Less em­pha­sis needed on PARCC test­ing

Maryland Independent - - Community Forum - Steve Moyer, Wal­dorf

As an ed­u­ca­tor in South­ern Mary­land for the past 34 years, I read with in­ter­est the ar­ti­cle, “State com­mis­sion re­leases test­ing rec­om­men­da­tions,” which was pub­lished in your July 15 edi­tion of the Mary­land In­de­pen­dent. The com­mis­sion’s report has been met with mixed re­views.

Amy Holl­stein, deputy su­per­in­ten­dent of Charles County Pub­lic Schools, cites the county’s achieve­ment of lim­it­ing test tak­ing to less than 2 per­cent of class time. This per­cent­age, how­ever, does not re­flect the sig­nif­i­cant amount of time spent prac­tic­ing for tests like PARCC and the cel­e­bra­tions (par­ties, field days, tal­ent shows, field trips, etc.) that fol­low, nor the im­pact that high stakes test­ing has on stu­dents.

To be sure, there are no more im­por­tant days in the school cal­en­dar than those that oc­cur dur­ing PARCC test­ing. The school year’s crescendo reaches its peak dur­ing PARCC. There is a col­lec­tive sigh of re­lief that oc­curs fol­low­ing the ad­min­is­tra­tion of PARCC. Teach­ers are ex­hausted from try­ing to mo­ti­vate their stu­dents to give their best ef­fort. Ex­hausted stu­dents sigh too; not so much from their supreme ef­fort as from the self-con­trol re­quired in the test­ing en­vi­ron­ment. The school year may end in June, but most teach­ers and nearly all stu­dents feel like they cross the “in­struc­tional” fin­ish line when PARCC test­ing con­cludes (pre­vi­ously, MSA and MSPAP played sim­i­lar roles). This leaves an awk­ward sev­eral weeks at the end of the year dur­ing which stu­dents at­tend class not to learn, but to cel­e­brate. The em­pha­sis on PARCC re­sults in stu­dents feel­ing that they have ac­com­plished the most im­por­tant task of their school year. Any in­struc­tion that fol­lows is sig­nif­i­cantly de­val­ued.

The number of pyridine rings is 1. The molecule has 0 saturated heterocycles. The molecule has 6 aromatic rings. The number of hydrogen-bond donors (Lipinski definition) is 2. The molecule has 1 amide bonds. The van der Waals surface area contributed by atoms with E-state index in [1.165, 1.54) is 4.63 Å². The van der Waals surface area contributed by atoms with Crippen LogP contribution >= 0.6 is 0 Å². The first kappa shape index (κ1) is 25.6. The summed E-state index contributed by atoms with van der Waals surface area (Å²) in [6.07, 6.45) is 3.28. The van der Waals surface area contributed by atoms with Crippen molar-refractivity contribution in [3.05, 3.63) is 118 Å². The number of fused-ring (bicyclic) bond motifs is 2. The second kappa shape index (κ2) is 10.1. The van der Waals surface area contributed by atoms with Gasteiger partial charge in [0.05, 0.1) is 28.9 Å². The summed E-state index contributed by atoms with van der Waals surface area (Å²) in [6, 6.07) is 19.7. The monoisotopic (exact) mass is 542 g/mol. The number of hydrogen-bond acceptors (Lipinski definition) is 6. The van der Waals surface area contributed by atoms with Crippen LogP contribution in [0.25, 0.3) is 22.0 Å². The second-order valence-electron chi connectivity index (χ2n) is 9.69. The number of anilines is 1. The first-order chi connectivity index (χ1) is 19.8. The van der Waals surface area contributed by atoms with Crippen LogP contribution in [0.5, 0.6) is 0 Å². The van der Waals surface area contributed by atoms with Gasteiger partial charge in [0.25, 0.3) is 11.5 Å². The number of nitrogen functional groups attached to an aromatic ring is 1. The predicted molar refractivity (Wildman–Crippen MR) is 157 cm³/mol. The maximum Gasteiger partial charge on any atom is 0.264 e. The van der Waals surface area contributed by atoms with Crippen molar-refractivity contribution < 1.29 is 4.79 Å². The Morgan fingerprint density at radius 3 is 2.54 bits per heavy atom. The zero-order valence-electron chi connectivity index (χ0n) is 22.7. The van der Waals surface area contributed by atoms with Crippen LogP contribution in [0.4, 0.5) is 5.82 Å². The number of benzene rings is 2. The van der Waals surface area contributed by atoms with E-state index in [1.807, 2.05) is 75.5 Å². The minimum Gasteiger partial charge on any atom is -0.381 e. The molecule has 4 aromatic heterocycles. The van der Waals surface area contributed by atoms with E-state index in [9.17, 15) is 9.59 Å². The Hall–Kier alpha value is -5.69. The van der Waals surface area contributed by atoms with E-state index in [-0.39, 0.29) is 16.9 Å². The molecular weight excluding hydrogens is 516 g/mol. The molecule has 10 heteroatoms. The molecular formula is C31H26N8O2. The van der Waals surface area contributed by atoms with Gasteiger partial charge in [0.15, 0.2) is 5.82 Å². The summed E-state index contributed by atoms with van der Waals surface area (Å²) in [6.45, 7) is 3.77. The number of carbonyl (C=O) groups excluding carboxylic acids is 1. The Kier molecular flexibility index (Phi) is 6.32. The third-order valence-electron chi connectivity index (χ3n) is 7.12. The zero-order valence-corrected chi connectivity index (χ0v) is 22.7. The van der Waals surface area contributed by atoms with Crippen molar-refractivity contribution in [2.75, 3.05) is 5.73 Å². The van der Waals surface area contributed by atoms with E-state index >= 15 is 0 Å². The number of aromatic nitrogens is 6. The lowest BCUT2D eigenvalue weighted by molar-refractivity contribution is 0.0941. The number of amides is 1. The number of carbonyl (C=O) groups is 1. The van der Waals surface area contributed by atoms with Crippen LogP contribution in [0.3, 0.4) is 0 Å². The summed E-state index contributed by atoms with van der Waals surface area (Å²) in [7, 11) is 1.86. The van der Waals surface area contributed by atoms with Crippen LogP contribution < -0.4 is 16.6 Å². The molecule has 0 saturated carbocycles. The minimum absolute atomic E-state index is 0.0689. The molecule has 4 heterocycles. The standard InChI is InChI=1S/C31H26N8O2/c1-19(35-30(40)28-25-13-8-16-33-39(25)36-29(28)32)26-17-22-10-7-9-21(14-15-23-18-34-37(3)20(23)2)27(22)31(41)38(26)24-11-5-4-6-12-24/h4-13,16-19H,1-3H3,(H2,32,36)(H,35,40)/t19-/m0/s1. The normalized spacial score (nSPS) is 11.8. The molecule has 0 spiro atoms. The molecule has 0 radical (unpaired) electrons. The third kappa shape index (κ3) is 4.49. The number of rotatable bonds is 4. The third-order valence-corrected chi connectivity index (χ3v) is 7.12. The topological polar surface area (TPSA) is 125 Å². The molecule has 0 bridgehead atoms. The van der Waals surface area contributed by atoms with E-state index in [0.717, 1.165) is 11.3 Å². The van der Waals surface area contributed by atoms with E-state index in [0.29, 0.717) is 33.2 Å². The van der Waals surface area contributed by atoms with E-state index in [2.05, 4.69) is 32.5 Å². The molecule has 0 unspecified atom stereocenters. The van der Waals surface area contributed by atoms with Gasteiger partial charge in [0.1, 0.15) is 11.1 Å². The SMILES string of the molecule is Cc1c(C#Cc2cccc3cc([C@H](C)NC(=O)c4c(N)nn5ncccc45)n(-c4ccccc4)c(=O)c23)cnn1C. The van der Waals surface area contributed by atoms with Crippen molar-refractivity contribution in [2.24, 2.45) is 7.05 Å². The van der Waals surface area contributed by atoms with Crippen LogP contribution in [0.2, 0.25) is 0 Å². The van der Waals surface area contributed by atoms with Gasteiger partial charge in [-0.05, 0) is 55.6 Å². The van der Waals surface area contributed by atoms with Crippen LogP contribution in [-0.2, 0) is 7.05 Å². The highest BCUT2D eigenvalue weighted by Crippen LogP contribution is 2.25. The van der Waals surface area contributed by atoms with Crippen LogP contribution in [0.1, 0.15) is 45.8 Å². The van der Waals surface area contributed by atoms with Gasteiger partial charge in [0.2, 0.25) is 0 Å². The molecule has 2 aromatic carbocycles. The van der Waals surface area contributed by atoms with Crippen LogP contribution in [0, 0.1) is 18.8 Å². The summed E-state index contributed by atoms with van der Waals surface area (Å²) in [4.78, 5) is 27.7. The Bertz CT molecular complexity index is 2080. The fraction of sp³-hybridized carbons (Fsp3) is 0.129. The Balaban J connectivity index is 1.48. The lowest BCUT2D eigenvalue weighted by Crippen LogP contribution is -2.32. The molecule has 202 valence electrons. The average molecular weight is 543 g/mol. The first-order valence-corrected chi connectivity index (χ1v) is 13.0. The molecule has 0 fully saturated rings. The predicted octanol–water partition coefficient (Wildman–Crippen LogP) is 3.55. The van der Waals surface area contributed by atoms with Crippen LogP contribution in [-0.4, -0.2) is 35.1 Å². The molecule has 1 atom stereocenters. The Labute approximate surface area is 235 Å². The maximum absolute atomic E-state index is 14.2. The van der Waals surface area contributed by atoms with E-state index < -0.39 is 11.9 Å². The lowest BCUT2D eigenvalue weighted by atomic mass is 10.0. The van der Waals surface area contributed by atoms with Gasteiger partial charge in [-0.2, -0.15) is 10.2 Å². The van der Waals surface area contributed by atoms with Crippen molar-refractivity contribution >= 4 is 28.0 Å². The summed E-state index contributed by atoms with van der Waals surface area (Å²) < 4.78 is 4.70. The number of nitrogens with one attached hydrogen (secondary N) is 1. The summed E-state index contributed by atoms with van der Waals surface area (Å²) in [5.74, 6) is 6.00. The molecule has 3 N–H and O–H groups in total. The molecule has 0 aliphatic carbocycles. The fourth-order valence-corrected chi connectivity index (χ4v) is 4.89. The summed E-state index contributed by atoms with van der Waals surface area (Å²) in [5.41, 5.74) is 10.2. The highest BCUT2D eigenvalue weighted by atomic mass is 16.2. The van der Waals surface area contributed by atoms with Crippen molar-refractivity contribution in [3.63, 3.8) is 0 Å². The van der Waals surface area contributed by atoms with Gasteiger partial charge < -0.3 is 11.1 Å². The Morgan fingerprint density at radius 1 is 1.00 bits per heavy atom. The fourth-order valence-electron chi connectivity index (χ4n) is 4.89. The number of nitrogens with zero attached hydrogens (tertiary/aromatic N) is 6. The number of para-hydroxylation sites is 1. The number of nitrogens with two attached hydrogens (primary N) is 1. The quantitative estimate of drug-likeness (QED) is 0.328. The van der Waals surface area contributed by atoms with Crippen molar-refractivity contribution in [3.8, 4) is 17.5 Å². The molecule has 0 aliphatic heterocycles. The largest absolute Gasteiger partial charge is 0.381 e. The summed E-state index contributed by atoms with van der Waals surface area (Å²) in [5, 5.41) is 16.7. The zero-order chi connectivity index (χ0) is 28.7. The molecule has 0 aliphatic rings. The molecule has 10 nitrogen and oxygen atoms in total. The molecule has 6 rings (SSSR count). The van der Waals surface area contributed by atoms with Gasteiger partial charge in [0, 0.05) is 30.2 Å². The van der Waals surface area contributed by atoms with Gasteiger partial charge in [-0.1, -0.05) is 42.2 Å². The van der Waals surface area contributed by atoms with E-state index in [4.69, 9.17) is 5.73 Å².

Whether you be­lieve high stakes test­ing is ben­e­fi­cial or bur­den­some (or a com­bi­na­tion of the two), its im­pact ex­tends far be­yond the ad­min­is­tra­tion dates of the test. The stu­dents of CCPS de­serve an ob­jec­tive re­view of the cur­rent test­ing cli­mate and how it af­fects in­struc­tion, learn­ing and even dis­ci­pline. The Charles County Board of Ed­u­ca­tion [was sched­uled] to dis­cuss the com­mis­sion’s report at its Aug. 9 meet­ing. It has the op­por­tu­nity to re­view the report and make com­ments and rec­om­men­da­tions when it re­ports back to the state. Get­ting it right on this is­sue has the po­ten­tial to im­prove the qual­ity of ed­u­ca­tion in Charles County and through­out Mary­land.

For our stu­dents’ sake, I hope Ed­u­ca­tion As­so­ci­a­tion of Charles County Pres­i­dent Linda McLaugh­lin was cor­rect when she sug­gested that this is just the be­gin­ning of the con­ver­sa­tion.

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